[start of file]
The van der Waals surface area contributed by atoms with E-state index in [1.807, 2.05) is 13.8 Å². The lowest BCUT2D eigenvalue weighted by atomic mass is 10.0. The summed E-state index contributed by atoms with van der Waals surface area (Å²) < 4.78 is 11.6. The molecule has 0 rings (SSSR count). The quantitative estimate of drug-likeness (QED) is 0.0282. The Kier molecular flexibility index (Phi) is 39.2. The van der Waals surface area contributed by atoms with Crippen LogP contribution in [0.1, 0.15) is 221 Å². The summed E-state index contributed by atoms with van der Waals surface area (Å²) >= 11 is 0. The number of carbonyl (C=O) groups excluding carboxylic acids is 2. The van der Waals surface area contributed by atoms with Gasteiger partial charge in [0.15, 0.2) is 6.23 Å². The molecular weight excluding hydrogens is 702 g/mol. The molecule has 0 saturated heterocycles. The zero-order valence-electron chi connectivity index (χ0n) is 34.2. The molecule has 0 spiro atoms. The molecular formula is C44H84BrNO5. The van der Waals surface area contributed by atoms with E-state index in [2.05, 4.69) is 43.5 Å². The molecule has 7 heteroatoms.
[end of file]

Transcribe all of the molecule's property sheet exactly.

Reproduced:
The van der Waals surface area contributed by atoms with E-state index in [1.807, 2.05) is 13.8 Å². The lowest BCUT2D eigenvalue weighted by atomic mass is 10.0. The summed E-state index contributed by atoms with van der Waals surface area (Å²) < 4.78 is 11.6. The molecule has 0 rings (SSSR count). The quantitative estimate of drug-likeness (QED) is 0.0282. The Kier molecular flexibility index (Phi) is 39.2. The van der Waals surface area contributed by atoms with Crippen LogP contribution in [0.1, 0.15) is 221 Å². The summed E-state index contributed by atoms with van der Waals surface area (Å²) >= 11 is 0. The number of carbonyl (C=O) groups excluding carboxylic acids is 2. The van der Waals surface area contributed by atoms with Gasteiger partial charge in [0.15, 0.2) is 6.23 Å². The molecular weight excluding hydrogens is 702 g/mol. The molecule has 0 saturated heterocycles. The zero-order valence-electron chi connectivity index (χ0n) is 34.2. The molecule has 0 spiro atoms. The molecular formula is C44H84BrNO5. The van der Waals surface area contributed by atoms with E-state index in [2.05, 4.69) is 43.5 Å². The molecule has 7 heteroatoms.